Sunday, April 15, 2012


Perspective. It's something I'm constantly seeking. It's what keeps me grounded.

As you can see, I haven't posted much at all lately. I told my friend Jessie the other night I haven't had anything to really say.

On Saturday, I joined the Six:Eight Community Church in a cleanup at the Mill Run stream. This was part of Project Clean Stream, a citywide stream cleanup event organized by Blue Water Baltimore.

When we headed out to the area around the Woodberry Light Rail station, I joked with my friend Heather, who recruited me, "This should be a breeze since we already cleaned up the trash here last October." But alas, (did I just say 'alas'?), there was plenty of fresh trash to be picked up. The bulk is cigarette butts, and carelessly discarded food wrappers (especially candy), fast food cups, bottles, cans, cigarette foil (smokers know what I'm talking about), Light Rail passes and then stuff only found in Bizarro world like a police record for a 33-year-old man wanted on four counts of murder, and something Oriole fans will appreciate in the center of this bag:

We pick up all of this trash because it's a) ugly, b) unnecessary and c) eventually ends up in the Mill Run stream, into the Jones Falls, onto the Chesapeake Bay.

But yesterday was not a day of judgment. It was a community event requiring only three hours of my time, and it felt good. I had plenty of excuses in the docket of Mike's busy life on why I didn't need to schlep from Ellicott City to Baltimore on a beautiful Saturday morning, but I squelched them all.

What I didn't expect, yet should not have been surprised by, was what we found under the bridge pictured at the top. Loose change. Foam stuffing. A blanket. Someone's home.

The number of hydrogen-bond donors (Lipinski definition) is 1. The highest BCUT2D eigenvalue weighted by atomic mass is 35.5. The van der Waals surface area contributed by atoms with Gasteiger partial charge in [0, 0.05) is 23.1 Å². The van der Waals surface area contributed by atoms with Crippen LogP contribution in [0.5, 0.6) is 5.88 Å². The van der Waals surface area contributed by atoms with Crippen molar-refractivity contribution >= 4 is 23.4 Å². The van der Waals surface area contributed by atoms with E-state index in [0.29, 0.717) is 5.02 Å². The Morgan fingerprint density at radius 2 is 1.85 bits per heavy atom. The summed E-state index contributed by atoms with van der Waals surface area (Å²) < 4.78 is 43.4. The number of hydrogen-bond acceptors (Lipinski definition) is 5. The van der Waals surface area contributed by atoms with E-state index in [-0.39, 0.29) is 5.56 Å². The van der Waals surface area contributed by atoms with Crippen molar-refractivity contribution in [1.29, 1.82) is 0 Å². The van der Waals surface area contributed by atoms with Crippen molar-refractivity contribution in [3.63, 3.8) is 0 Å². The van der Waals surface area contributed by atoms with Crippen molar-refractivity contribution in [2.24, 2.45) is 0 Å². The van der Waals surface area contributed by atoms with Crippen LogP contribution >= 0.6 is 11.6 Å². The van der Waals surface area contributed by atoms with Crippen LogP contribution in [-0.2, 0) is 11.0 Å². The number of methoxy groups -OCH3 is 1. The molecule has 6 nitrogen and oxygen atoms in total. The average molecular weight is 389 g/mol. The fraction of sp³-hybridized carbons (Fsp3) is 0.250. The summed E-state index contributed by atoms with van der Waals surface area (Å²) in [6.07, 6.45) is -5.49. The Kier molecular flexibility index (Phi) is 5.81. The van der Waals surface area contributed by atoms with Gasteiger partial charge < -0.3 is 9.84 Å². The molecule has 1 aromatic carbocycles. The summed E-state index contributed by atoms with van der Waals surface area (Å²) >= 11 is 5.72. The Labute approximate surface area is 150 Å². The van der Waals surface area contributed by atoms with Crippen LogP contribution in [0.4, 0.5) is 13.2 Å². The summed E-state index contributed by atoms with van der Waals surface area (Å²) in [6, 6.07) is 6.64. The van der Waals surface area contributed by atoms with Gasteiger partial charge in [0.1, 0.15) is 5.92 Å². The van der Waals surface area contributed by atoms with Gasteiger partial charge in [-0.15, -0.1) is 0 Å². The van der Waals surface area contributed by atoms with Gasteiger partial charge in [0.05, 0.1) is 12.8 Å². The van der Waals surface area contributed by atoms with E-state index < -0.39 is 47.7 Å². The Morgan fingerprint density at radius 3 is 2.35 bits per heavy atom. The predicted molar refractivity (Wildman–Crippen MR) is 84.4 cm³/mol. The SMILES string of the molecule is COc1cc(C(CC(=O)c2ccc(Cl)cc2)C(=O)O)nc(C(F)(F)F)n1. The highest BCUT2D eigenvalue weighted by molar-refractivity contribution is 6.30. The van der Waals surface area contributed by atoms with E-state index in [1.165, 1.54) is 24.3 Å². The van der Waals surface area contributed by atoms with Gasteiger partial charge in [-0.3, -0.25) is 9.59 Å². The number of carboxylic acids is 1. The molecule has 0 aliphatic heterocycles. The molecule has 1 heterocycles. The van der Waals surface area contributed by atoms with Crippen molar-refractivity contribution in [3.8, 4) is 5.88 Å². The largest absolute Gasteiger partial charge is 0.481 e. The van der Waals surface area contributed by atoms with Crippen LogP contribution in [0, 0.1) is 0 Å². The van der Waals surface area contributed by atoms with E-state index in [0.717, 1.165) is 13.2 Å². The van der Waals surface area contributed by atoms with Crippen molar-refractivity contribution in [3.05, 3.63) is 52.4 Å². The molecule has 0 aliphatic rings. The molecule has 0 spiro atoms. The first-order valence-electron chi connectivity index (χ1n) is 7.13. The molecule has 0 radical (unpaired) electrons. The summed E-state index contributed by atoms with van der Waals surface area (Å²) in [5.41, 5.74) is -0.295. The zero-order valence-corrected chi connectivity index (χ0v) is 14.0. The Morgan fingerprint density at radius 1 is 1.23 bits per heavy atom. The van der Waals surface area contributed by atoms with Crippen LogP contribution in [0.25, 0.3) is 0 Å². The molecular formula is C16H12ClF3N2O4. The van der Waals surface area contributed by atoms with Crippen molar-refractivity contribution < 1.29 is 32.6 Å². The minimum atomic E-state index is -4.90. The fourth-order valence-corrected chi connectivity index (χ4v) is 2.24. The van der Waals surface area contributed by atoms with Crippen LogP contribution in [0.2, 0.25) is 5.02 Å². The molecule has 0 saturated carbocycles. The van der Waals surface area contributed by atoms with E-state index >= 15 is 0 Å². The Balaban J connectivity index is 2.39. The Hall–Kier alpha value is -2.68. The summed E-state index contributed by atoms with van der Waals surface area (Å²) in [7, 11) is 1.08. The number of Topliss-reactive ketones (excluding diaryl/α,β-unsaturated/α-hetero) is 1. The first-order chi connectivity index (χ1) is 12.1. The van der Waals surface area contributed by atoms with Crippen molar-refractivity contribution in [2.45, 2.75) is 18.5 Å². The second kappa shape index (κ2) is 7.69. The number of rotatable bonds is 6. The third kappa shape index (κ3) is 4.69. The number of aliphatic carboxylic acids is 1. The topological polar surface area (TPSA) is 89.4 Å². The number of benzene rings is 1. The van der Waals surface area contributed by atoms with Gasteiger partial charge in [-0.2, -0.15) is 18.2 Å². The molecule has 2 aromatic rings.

There were piles of ashes from paper, clothing and trash obviously burned for warmth. Even in spring, it's cold at night. And there were books, stacked neatly in a mini library. They're fuel alright, but not for an evening fire. And a cable box: ironic, hopeful, perhaps just a possession that feels valuable.

This hit me much harder than I expected. I see homeless people every day. Sometimes I make eye contact, sometimes I drop some change, often I walk on like they're not even there.

At first, I was really angry. I kept thinking about the tirades about gas prices, the economy, who should be in office, who shouldn't be in office, taxes, and how Facebook has become the soapbox for so many opinionated, uninformed, and often nasty people. NONE of us are sleeping here, living like this. And ANY of us, or members of our own family, could be.

Addiction, mental illness, depression - all of us are somehow affected by these personally, some so more deeply than others.

Then I got really sad. A fucking human being lives under this bridge. Suffering. Living an existence I cannot imagine. How dare I complain about $4 a gallon to get my pampered ass to and from my work and home every day.

Then I got real. This tragic situation is not unique. It is everywhere. And guess what? It isn't about me.

I can't fix it today, but I can write about it. Remind myself, and my friends on Facebook, and the wonderful people who take the time to read this post, that the homeless are human. They should not be ignored, forgotten or judged.

I am incredibly thankful. For the wonderful people in my life, the opportunities showered upon me every single day. The blessings I truly enjoy and have the perspective to appreciate. And, hey, after all these months, I having something to say.

I'm not going to turn this blog into a pulpit, or abandon the humor. Humor is truth and a medicine for all.

The writer in me was reawakened. I'm humbled and grateful for a place to be able to breathe, think, eat, sleep, share and love.

Your comments are always welcome. Especially your perspective.


AnnaM said...

We are so lucky. It is good to be reminded of that, even if it stings a little. <3

Mike said...

Thank you, Anna. I feel the exact same way. :)